Watch: Dave Grohl, Trent Reznor, and Josh Homme’s uncut Grammys rehearsal

reznor-homme-grohl-grammys

One week ago today, Dave Grohl, Trent Reznor, Josh Homme, and Fleetwood Mac’s Lindsey Buckingham capped off the 2014 Grammy Awards with a blitzing performance…. that was cut short in favor of a Delta Airlines commercial. But now, fans can watch the performance as it was originally intended thanks to an uncut rehearsal video (via Antiquiet). Watch the once-in-a-lifetime rock ‘n’ roll super group tear through Nine Inch Nails’ “Copy of A” and Queens of the Stone Age’s “My God Is the Sun” below.

Red Hot Chili Peppers at Barclays Center – Super Hot!

Michael "Flea" Balzary and Anthony Kiedis of Red Hot Chili Peppers perform at WFAN’s Big Hello To Brooklyn at Barclays Center of Brooklyn on February 1st, 2014 in New York City.

Michael “Flea” Balzary and Anthony Kiedis of Red Hot Chili Peppers perform at WFAN’s Big Hello To Brooklyn at Barclays Center of Brooklyn on February 1st, 2014 in New York City.

Of all the rock’n’jock concerts capitalizing on New York City’s proximity to the Super Bowl this weekend, only one had the cheerleaders of both the Denver Broncos and the Seattle Seahawks shaking their pompoms simultaneously to Red Hot Chili Peppers’ “Give It Away,” as balloons repping each band’s team showered down on the revelers. That’s because Saturday night’s “Big Hello to Brooklyn,” the first Chili Peppers concert in New York City since 2006, was a rock’n’jock concert put on by a company that could pull off such a feat: sports-radio station WFAN.

The stagehands were dressed as referees and the cheerleaders shimmied to the Gap Band’s “You Dropped a Bomb on Me” and ZZ Top’s “Tush” between opening acts, but the real athletes were the Chili Peppers themselves, who in their early fifties have the stamina of musicians half their age. Flea shook his head like a wet dog during opener “Can’t Stop” and later shook his body like a simian in the funky “Ethiopia.” He and frontman Anthony Kiedis even moshed a little, tugging at the cable connecting Flea’s bass to his amp, just before set closer “Give It Away.” Either the Chili Peppers play hard or this was no mere warm-up for performing with Bruno Mars during Sunday’s halftime show.

Overall, the group was in fine form, even though it had every excuse to be tired. Midway through the set, Flea told the audience, “We’re just about to go into a period of hibernation and make a new record.” Talking about a need to “progress,” the bassist said Saturday night’s show was meant to be “one last blowout,” and the Chili Peppers played their 17 or so songs as though the concert was the band’s last hurrah.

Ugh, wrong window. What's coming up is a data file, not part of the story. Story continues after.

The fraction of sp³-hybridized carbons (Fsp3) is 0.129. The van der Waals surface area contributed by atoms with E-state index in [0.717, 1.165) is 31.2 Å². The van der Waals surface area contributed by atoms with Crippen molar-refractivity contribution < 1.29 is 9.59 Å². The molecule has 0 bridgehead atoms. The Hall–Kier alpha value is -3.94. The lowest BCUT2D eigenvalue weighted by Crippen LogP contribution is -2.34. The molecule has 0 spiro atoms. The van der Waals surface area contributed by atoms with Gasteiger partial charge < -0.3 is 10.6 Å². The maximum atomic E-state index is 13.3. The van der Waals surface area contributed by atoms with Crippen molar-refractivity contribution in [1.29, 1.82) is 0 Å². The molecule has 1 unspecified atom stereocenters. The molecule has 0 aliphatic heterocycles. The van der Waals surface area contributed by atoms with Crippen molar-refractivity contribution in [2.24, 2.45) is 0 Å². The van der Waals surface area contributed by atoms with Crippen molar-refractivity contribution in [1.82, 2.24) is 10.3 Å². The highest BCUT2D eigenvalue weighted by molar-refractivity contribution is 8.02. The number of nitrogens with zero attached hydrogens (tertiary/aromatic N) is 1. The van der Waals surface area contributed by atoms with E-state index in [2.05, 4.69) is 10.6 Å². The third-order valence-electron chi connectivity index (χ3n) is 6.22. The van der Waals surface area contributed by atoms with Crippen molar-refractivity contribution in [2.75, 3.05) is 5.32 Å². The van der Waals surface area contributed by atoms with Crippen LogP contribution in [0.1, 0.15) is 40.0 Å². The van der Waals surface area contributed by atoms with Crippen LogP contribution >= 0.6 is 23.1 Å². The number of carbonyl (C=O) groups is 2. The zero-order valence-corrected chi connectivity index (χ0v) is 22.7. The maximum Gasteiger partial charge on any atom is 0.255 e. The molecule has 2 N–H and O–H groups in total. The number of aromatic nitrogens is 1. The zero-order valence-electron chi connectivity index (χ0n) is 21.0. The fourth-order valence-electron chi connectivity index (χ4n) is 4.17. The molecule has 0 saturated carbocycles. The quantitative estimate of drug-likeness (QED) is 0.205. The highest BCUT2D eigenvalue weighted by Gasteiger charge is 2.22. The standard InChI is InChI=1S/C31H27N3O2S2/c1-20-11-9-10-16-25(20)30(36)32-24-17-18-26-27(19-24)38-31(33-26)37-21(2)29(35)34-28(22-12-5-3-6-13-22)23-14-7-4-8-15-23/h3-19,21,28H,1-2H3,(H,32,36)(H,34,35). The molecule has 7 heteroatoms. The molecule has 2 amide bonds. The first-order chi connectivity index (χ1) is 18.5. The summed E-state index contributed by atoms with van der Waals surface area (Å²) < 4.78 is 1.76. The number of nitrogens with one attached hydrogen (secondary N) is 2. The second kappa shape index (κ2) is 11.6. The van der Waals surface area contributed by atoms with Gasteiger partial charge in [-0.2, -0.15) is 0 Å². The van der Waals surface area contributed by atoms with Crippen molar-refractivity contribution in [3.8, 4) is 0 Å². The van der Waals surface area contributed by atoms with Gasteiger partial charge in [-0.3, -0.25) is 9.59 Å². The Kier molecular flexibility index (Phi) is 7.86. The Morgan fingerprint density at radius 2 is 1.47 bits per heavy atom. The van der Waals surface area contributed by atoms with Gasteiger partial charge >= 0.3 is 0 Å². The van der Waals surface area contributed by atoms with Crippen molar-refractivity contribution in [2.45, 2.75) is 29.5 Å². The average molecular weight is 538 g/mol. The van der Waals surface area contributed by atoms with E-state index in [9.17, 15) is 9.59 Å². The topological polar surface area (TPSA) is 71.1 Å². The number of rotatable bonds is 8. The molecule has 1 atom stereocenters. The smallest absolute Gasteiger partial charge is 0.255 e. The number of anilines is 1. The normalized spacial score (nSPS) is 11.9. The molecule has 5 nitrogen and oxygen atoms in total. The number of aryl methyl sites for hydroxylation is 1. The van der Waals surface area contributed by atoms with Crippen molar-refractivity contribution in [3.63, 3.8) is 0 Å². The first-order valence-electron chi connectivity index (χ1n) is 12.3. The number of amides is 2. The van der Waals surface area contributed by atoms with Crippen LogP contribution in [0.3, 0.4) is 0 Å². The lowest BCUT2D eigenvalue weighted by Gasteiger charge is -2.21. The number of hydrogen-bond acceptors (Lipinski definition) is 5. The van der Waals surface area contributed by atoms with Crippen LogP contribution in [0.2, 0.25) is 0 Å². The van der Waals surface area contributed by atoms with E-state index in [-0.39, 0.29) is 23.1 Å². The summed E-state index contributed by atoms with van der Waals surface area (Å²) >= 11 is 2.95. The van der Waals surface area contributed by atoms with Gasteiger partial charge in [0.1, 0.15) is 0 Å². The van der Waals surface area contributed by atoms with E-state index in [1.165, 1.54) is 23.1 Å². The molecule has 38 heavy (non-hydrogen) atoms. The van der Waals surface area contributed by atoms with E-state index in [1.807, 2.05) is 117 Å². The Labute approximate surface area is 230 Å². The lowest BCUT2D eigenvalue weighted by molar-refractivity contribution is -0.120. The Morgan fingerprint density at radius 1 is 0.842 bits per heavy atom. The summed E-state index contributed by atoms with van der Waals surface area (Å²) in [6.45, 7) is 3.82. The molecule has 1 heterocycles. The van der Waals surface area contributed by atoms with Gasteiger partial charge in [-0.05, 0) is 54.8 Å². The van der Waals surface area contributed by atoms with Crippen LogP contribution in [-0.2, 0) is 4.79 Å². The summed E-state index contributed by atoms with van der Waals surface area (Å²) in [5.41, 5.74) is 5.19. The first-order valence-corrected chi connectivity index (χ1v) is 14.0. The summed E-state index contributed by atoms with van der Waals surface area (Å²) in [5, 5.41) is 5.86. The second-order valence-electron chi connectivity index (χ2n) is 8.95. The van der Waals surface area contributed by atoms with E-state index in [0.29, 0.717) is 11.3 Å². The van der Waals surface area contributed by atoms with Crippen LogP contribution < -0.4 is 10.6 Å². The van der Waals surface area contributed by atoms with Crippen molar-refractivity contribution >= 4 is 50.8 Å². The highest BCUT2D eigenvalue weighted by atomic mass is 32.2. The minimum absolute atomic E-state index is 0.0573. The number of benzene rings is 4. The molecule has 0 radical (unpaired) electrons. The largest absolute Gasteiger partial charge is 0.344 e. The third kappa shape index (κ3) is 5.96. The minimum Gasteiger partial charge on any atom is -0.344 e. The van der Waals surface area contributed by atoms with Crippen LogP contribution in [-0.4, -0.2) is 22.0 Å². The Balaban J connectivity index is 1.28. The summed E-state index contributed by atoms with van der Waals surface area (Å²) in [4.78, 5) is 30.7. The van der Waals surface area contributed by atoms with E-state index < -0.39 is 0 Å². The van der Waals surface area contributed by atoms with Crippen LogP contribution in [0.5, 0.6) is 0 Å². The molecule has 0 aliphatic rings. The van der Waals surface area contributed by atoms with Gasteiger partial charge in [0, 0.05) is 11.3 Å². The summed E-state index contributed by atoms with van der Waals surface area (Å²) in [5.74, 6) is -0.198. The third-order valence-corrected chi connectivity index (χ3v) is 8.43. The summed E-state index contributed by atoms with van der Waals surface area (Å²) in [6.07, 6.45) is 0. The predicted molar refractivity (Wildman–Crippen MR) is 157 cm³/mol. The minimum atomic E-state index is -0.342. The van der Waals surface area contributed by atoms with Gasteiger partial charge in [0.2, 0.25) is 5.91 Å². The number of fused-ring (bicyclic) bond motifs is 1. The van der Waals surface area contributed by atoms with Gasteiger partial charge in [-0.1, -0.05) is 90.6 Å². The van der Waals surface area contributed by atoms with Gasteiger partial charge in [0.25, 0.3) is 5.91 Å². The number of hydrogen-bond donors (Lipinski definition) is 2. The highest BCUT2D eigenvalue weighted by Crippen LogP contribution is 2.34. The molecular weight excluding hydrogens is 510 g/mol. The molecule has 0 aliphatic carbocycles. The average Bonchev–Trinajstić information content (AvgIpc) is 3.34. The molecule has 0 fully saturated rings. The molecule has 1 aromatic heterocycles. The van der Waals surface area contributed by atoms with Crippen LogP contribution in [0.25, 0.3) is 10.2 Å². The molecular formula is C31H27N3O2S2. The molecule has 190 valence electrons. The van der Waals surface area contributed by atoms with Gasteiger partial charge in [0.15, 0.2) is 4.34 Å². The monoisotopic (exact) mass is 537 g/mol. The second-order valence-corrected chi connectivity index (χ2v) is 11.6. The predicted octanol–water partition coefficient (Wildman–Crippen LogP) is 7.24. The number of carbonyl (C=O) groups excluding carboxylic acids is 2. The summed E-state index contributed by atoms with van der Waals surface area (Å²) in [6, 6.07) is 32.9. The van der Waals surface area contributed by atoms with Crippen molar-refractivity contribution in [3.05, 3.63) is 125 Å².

Even though the band’s first record turns 30 this year, it focused its set list on the last decade or so. The Chili Peppers’ cover of Stevie Wonder’s “Higher Ground” – a punky highlight in the show – was the only Eighties song the group played. Instead they focused on hits (“Under the Bridge,” “Californication”) and the finer points of their most recent album, 2011’s I’m With You, like the sex-charged “The Adventures of Rain Dance Maggie.” It was a party.

And in typical party fashion, Kiedis adorned himself in unusual underwear, though it wasn’t the “sock only” look he and his bandmates were known for in the Eighties. Instead, he wore a red bra that some free spirit hurled onstage. He had come onstage wearing a long-tailed suit coat and dress pants with one leg trimmed to reveal (no surprise here) a long tube sock.

Similarly, he flexed his ability for bizarre between-song banter. “Is there anybody here from Flatbush,” he asked after “Dani California,” apropos of nothing and adding Brooklyn neighborhood Greenpoint to the mix. And before “Under the Bridge,” he said to the audience, “Thank you for having tie-dyed pubes above your vagina – or not.” Then he turned the attention toward his guitarist. “Josh does,” he said. And during the thank yous after “By the Way,” he singled out a concertgoer on stage right and said, “If I was closer, I’d make out with you.”